Monday, July 11, 2016

The Changing of the Guard and the Sacred Liturgy

The summer after my 8th grade year, my class took a week-long trip to Washington, D.C. We did fundraisers all through the previous year to gather up the money to go, and as a little history buff, someone who had been able to name all the presidents since age 6, I was just a wee bit excited. The Washington Monument, the Lincoln Memorial, copies of the Constitution and Declaration of Independence--I was in Nerd-vana!

We moved at a break-neck pace, stopping barely long enough at any place to snap a few pictures and hear a few paragraphs from a tour guide. But one of the sights that sticks most clearly in my mind, almost 20 years later, is the Changing of the Guard at the Tomb of the Unknowns. If you've never seen it, here's a clip.

This is quite simply beautiful. The precision of their movements is almost mechanical. Every step and gesture is crisp with solemnity and respect. And this is a perfect example of an oft-forgotten truth: solemn does not mean somber, even at a tomb. C.S. Lewis says it well in his Preface to Paradise Lost regarding the Old English word solempne:
Like solemn it implies the opposite of what is familiar, free and easy, or ordinary. But unlike solemn it does not suggest gloom, oppression, or austerity. The ball in the first act of Romeo and Juliet was a ‘solemnity’. The feast at the beginning of Gawain and the Green Knight is very much a solemnity. A great mass by Mozart or Beethoven is as much a solemnity in its hilarious gloria as in its poignant crucifixus est. Feasts are, in this sense, more solemn than fasts. Easter is solempne, Good Friday is not. The Solempne is the festal which is also the stately and the ceremonial, the proper occasion for a pomp–and the very fact that pompous is now used only in a bad sense measures the degree to which we have lost the old idea of a 'solemnity’. To recover it you must think of a court ball, or a coronation, or a victory march, as these things appear to people to enjoy them; in an age when every one puts on his oldest clothes to be happy in, you must re-awake the simpler state of mind in which people put on gold and scarlet to be happy in. Above all, you must be rid of the hideous idea, fruit of a widespread inferiority complex, that pomp, on the proper occasions, has any connextion with vanity or self-conceit. A celebrant approaching the altar, a princess led out by a king to dance a minuet, a general officer on a ceremonial parade, a major-domo preceding the boar’s head at a Christmas feast–all these wear unusual clothes and move with calculated dignity. This does not mean that they are vain, but that they are obedient; they are obeying the hoc age which presides over every solemnity. The modern habit of doing ceremonial things unceremoniously is no proof of humility; rather it proves the offender’s inability to forget himself in the rite, and his readiness to spoil for every one else the proper pleasure of ritual… . You are to expect pomp. You are to 'assist’, as the French say, at a great festal action.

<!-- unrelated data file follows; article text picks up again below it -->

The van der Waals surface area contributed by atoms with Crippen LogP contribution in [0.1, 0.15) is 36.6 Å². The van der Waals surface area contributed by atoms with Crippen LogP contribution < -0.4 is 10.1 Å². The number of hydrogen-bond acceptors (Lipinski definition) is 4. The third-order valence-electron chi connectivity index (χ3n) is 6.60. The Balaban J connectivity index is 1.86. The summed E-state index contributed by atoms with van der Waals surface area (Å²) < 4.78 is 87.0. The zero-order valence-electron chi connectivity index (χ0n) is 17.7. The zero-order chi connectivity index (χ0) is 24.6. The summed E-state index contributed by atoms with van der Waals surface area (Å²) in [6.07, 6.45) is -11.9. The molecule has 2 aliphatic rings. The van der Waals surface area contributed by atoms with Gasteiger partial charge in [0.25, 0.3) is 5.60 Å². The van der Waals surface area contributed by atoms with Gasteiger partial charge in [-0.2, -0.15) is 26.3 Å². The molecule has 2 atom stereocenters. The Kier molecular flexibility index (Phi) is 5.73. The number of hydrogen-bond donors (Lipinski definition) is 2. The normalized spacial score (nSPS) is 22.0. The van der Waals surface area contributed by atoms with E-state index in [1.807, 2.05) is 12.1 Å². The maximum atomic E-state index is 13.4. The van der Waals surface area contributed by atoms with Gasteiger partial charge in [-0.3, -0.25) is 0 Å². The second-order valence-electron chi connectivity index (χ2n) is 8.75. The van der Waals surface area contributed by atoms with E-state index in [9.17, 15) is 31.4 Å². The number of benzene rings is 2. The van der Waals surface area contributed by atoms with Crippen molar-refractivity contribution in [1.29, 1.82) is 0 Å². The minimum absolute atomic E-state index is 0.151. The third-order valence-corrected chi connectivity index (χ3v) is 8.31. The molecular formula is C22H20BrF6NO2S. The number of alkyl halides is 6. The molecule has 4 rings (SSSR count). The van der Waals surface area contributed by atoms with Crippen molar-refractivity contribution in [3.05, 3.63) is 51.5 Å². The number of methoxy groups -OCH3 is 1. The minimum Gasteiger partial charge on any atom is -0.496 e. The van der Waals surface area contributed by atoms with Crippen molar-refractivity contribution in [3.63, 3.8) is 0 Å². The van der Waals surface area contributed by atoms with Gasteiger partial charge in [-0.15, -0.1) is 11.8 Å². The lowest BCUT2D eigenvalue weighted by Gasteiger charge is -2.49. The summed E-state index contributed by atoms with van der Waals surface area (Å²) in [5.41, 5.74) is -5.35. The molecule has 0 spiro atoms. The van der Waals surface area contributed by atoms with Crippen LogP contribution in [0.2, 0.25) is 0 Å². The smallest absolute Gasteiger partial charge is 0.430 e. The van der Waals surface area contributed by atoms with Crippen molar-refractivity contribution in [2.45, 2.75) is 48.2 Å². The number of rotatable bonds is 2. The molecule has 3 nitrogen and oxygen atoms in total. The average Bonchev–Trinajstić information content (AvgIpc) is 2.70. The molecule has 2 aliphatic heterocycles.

When I read this, I immediately think of the Mass (as Lewis does, when he mentions the celebrant approaching the altar). The Sacred Liturgy is intended to have just this kind of solemnity: an air of being set apart (which is the root meaning of holy). It is meant to take us outside of ourselves and into the presence of God and the communion of saints. When I run across people who complain that the Mass is "stiff" or even call it "empty ritual," I think of this passage from Lewis, and I wonder that these very same people would most likely witness the Changing of the Guard and think it beautiful for the very reasons they think the Mass not beautiful! Why is that? Why the double standard? An interesting question to consider. Thoughts?

1 comment:

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